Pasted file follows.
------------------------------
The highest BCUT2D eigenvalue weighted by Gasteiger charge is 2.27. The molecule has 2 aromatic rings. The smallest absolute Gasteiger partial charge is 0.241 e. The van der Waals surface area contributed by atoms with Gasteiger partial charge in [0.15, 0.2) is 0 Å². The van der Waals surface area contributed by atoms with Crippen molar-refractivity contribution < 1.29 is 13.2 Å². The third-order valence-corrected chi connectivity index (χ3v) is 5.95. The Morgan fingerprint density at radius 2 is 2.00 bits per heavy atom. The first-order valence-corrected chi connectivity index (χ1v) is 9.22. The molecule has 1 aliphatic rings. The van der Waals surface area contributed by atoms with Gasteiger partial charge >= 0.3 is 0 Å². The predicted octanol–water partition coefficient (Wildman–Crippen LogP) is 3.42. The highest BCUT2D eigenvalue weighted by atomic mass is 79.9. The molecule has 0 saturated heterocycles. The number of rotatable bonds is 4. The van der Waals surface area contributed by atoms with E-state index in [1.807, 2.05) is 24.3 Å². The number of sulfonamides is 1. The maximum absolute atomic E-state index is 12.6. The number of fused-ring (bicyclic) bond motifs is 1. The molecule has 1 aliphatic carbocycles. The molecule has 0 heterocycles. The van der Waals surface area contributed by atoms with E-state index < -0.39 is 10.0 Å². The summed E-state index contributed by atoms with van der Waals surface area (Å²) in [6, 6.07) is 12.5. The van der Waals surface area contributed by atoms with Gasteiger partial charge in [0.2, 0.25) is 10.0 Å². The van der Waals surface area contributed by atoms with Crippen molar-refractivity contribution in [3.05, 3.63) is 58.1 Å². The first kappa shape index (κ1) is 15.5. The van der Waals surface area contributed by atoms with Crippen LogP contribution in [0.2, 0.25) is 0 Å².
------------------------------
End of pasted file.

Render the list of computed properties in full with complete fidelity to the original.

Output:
The highest BCUT2D eigenvalue weighted by Gasteiger charge is 2.27. The molecule has 2 aromatic rings. The smallest absolute Gasteiger partial charge is 0.241 e. The van der Waals surface area contributed by atoms with Gasteiger partial charge in [0.15, 0.2) is 0 Å². The van der Waals surface area contributed by atoms with Crippen molar-refractivity contribution < 1.29 is 13.2 Å². The third-order valence-corrected chi connectivity index (χ3v) is 5.95. The Morgan fingerprint density at radius 2 is 2.00 bits per heavy atom. The first-order valence-corrected chi connectivity index (χ1v) is 9.22. The molecule has 1 aliphatic rings. The van der Waals surface area contributed by atoms with Gasteiger partial charge >= 0.3 is 0 Å². The predicted octanol–water partition coefficient (Wildman–Crippen LogP) is 3.42. The highest BCUT2D eigenvalue weighted by atomic mass is 79.9. The molecule has 0 saturated heterocycles. The number of rotatable bonds is 4. The van der Waals surface area contributed by atoms with E-state index in [1.807, 2.05) is 24.3 Å². The number of sulfonamides is 1. The maximum absolute atomic E-state index is 12.6. The number of fused-ring (bicyclic) bond motifs is 1. The molecule has 1 aliphatic carbocycles. The molecule has 0 heterocycles. The van der Waals surface area contributed by atoms with E-state index < -0.39 is 10.0 Å². The summed E-state index contributed by atoms with van der Waals surface area (Å²) in [6, 6.07) is 12.5. The van der Waals surface area contributed by atoms with Gasteiger partial charge in [0.2, 0.25) is 10.0 Å². The van der Waals surface area contributed by atoms with Crippen molar-refractivity contribution in [3.05, 3.63) is 58.1 Å². The first kappa shape index (κ1) is 15.5. The van der Waals surface area contributed by atoms with Crippen LogP contribution in [0.2, 0.25) is 0 Å².